Liner Notes: Manuel Ponce's Sonata No. 1


In a modern world that has everything at its fingertips, the addition of liner notes has left a void. Too many times an album or song is bought in digital form without much consideration to its origin and the influences that brought it about. This is one of the remaining elements of compact discs that I actually miss. Especially when the notes masterfully weaved the common with the scholarly. Putting nestalgia aside, the posts including the words “Liner Notes” seek to bring out a bit more understanding of pieces we all love and enjoy. Today’s piece is Sonata No. 1 by Manuel Ponce.

Manuel Ponce and Andrés Segovia

Without working through the history of Ponce that can be found on Wikipedia, a look into his relationship with Andrés Segovia will shed some light on the development of the first sonata. One small note on the music of Ponce is that he wrote many works for orchestra, piano, violin, and other settings, but his work on the guitar has become fundamental to the repertoire of the guitar.

It is known that Segovia gave his first concert in Mexico City in 1923. It was Ponce that wrote a favorable review of the concert that allowed for their meeting and forming of a long and lasting friendship. Segovia desired to develop a contemporary repertoire for the guitar and encouraged Ponce to work on a piece for the instrument. With this urging, Ponce went to work on what we now know as the “Allegretto, quasi serenta.” This piece became the third movement of Sonata No. 1. After hearing Segovia’s approval of the work, he completed the rest of the sonata that same year.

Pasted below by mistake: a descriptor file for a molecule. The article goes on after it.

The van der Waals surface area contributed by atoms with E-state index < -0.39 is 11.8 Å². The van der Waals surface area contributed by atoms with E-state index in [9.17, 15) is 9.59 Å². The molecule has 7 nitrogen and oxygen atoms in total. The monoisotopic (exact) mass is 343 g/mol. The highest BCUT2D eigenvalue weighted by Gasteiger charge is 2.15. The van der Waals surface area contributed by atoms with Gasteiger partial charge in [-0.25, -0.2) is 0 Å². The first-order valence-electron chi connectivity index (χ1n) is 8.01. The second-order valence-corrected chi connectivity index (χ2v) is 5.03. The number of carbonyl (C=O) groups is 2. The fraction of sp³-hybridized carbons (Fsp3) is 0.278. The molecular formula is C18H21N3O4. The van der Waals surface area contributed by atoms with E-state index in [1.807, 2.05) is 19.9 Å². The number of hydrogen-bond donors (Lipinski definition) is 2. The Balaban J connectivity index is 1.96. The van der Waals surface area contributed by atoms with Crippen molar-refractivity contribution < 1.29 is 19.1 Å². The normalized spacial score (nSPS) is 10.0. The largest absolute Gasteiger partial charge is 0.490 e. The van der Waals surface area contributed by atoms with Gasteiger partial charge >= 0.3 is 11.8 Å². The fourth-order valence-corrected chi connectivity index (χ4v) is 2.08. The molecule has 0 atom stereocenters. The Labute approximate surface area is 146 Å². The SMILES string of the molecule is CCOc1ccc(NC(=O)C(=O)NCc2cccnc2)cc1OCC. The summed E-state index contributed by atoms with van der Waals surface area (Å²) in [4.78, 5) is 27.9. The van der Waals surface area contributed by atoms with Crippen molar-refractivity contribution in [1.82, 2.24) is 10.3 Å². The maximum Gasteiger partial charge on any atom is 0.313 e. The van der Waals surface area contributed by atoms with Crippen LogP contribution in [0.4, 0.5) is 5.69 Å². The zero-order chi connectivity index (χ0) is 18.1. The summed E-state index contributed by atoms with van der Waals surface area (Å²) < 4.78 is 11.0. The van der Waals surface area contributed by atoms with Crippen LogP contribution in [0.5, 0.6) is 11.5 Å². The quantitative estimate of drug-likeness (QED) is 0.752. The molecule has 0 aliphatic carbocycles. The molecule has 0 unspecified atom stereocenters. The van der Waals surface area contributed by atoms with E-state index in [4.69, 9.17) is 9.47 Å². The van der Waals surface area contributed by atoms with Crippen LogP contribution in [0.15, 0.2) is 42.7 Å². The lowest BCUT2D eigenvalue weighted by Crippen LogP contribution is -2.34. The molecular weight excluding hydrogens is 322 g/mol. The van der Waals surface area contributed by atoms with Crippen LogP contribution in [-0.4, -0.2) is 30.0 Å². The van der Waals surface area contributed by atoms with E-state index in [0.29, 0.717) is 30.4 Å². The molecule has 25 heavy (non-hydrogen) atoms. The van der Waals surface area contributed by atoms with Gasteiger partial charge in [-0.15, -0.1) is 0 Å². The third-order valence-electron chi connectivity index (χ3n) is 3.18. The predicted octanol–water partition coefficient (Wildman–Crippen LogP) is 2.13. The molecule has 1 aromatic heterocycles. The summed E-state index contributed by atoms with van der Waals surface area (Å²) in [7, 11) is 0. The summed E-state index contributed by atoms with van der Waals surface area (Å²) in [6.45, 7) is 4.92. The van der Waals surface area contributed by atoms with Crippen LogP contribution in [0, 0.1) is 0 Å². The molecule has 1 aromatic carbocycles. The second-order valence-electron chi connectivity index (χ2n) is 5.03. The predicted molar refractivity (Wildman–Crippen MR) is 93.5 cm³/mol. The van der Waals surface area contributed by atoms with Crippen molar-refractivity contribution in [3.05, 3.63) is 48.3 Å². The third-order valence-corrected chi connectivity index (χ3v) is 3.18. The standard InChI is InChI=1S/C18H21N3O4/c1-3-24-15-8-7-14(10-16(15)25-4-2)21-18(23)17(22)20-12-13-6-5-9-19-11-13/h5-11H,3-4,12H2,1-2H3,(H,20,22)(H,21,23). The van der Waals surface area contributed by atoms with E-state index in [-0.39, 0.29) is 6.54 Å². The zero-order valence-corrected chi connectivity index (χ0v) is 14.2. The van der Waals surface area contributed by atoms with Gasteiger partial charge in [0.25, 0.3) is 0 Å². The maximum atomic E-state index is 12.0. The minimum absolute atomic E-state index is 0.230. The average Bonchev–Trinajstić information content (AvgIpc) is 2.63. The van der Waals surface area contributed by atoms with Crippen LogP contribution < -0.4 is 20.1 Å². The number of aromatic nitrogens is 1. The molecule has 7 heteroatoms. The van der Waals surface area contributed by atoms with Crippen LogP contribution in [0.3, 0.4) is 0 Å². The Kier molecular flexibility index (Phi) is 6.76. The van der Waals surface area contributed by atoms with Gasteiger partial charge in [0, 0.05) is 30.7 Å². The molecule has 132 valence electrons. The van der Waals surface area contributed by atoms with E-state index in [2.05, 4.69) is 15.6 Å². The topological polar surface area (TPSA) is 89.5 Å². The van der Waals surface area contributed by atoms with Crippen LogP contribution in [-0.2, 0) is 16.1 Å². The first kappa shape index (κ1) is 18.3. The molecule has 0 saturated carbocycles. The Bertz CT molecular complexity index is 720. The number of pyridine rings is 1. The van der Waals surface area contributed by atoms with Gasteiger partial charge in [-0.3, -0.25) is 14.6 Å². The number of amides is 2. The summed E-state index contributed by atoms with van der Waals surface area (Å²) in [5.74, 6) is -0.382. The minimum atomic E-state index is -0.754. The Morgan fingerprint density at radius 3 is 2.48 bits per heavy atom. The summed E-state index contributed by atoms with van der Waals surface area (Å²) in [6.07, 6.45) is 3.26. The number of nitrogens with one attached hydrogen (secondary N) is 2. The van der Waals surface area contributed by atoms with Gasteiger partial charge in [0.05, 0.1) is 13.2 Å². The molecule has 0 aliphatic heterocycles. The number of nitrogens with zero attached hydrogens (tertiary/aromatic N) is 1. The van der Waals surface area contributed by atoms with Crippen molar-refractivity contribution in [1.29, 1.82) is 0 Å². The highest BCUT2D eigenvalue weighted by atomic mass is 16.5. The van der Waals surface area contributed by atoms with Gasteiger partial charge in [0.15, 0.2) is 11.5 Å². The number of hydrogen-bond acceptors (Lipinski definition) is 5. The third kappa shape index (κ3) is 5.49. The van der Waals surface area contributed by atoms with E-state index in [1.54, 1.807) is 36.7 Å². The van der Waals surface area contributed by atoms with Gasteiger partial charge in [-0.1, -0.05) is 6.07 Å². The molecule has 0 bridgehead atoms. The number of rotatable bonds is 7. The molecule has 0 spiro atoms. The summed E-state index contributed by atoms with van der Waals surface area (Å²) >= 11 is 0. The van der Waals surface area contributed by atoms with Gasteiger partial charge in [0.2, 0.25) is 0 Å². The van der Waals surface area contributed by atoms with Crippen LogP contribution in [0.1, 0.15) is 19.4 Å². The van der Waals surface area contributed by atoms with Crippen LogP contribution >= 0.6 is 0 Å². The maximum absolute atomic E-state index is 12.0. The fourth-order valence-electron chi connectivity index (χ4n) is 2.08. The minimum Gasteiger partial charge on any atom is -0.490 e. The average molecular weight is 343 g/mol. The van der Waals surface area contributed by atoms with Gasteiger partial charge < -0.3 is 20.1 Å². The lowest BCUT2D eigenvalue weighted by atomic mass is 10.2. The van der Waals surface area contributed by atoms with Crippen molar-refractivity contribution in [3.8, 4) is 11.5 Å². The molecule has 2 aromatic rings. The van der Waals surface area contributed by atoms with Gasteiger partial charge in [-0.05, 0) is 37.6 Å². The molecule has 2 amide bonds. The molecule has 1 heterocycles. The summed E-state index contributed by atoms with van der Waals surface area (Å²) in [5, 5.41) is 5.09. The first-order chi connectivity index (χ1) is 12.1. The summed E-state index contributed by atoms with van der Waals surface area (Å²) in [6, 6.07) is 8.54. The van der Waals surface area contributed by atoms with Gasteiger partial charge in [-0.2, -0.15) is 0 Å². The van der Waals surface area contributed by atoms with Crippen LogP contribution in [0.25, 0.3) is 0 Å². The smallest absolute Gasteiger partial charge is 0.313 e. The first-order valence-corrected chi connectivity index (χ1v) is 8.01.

Manuel Ponce’s Sonata No. 1

Sonata No. 1 is undoubtedly one of the first guitar sonatas composed in the 20th century. It is often called Sonata mexicana with its clear Mexican thematic influences. In the first movement, the Allegro moderato, the theme of the first two measures is similar to a villancico from Guanajuato called “Slave niño hermoso.”¹ The thematic material continues into the final movement, Allegretto, quasi serenata. This movement, as mentioned above, was the first piece we know if that Ponce wrote for the guitar. Ponce quotes a them called, “Vamos a tomar atole.”¹ This is a fragment of a Jarabe Tapatío (a type of dance with the most famous example to those of us in the United States know as the “Mexican Hat Dance”). The second movement, Andantino affettuoso, does not contain any of these themes that are known, but is unique in the unusual meter of 5/8. The final movement, Allegretto un poco vivace, rounds out the sonata with a Rondo form.

An Enduring Relationship

Segovia played the piece many times throughout his career. To make it more “Mexican,” he gave it exotic titles like “Bailecito del rebozo” (little shawl dance) and “Lo que sueña el ahuehuete” (the ahuehuete is the Mexican bald cypress tree). Segovia definitely had special place in his life for Ponce. They had an ongoing relationship that lasted a lifetime as seen in their many letters of correspondence.² Many works went back and forth between the two and without this partnership Ponce’s music might have never found its place in the guitar repertoire.

Listen to Aleksandr Tsiboulski’s interpretation below. Click here to support the artist and purchase Ponce: Guitar Music, Vol. 3 From Amazon


  1. Alcazar, Miguel. Obra completa para guitarra de Manuel M. Ponce de acuerdo a lost manuscritos orginales. Mexico City: Ediciones Étoile, 2000.

  2. Segovia, Andrés. The Segovia-Ponce Letters. ed. by Miguel Alcázar, trans. by Peter Segal. Columbus: Editions Orphée, 1989.

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